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Southport Minerals, Inc. the Search for Investment Opportunity

Autor:   •  June 8, 2019  •  Case Study  •  4,669 Words (19 Pages)  •  45 Views

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Southport Minerals, Inc. The Search for Investment Opportunity

In 1964, after five years of relatively low profitability, the U.S. sulphur industry entered a period of tightening supplies and rising prices. As the largest U.S. sulphur producer, Southport Minerals, Inc., enjoyed sharply increased profitability as this boom progressed (columns 1 and 2, Exhibit 1). During this period a number of firms, including Southport, made substantial investments aimed at increasing their sulphur production in response to rising demand. In addition to its expansion in the sulphur industry, however, Southport also embarked on a major diversification program to reduce the company’s dependence on sulphur, a product that accounted for nearly 90% of Southport’s sales in the mid-1960s.

During that period, Southport was financially well positioned for significant diversification. The company was in a highly liquid position (column 3, Exhibit 1) and had essentially no debt in its capital structure (column 6, Exhibit 1). Its stock price was also rising sharply (columns 13–15, Exhibit 1). While Southport was anxious to capitalize on its strong financial position, the firm hoped to diversify through internal means rather than through acquisitions. Unfortunately, for a number of years the firm had been unable to find attractive investment opportunities that were large enough to absorb even a fraction of its available financial resources. In 1967, however, Southport found an opportunity for a major financial commitment to develop a copper mine in Indonesia.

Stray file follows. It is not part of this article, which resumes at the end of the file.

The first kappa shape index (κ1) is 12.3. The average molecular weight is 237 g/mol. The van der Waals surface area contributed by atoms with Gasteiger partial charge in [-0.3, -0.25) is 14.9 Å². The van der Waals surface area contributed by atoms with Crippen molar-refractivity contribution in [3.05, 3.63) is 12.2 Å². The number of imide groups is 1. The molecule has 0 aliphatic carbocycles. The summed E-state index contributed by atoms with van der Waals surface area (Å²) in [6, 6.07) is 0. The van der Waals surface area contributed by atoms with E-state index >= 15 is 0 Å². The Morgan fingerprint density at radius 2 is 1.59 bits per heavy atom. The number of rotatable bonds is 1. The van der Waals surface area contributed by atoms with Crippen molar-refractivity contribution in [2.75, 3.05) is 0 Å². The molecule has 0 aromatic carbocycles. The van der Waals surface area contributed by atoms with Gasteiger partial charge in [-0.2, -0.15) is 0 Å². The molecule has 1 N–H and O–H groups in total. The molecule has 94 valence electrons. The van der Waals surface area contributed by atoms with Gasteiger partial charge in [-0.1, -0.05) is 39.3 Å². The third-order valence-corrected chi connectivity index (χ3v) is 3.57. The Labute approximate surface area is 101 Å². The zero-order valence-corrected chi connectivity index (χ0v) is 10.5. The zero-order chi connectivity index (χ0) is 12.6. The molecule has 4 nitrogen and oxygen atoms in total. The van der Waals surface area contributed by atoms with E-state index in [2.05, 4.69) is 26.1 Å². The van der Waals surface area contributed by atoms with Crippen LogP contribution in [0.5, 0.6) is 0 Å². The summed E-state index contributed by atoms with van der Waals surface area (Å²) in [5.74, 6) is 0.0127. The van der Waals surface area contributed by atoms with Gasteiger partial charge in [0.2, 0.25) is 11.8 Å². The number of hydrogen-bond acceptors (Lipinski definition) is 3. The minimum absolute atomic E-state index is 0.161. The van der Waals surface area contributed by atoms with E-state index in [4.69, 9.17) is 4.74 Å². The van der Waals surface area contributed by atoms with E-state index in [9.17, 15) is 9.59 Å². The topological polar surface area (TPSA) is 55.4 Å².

Investigating the Indonesian Copper Mining Opportunity

Two events combined suddenly to provide the opportunity: First, in 1960 Southport had confirmed the existence of a major body of copper ore at an extremely inaccessible location in the Firstburg, a mountain in Indonesia.1 At that time, however, the political climate in Indonesia was not attractive to foreign investment. By early 1967, the changed climate suggested further investigation of this copper ore body. Second, by 1967, the price of copper in world markets had risen to the point where even very low concentrate copper ores could be mined economically (see Table A).

1 The ore body was actually discovered by a young petroleum geologist on a mountain climbing expedition in 1936. The geologist's findings were published in Holland in 1939, but created no interest until the managing director of the East Borneo Co. received an exploration permit from the Indonesian government in 1959. At that point, Southport was contacted for financial and technical assistance in carrying out the exploration. ________________________________________________________________________________________________________________

This case is a modified and disguised version of an actual situation. It was prepared from publicly available information. HBS cases are developed

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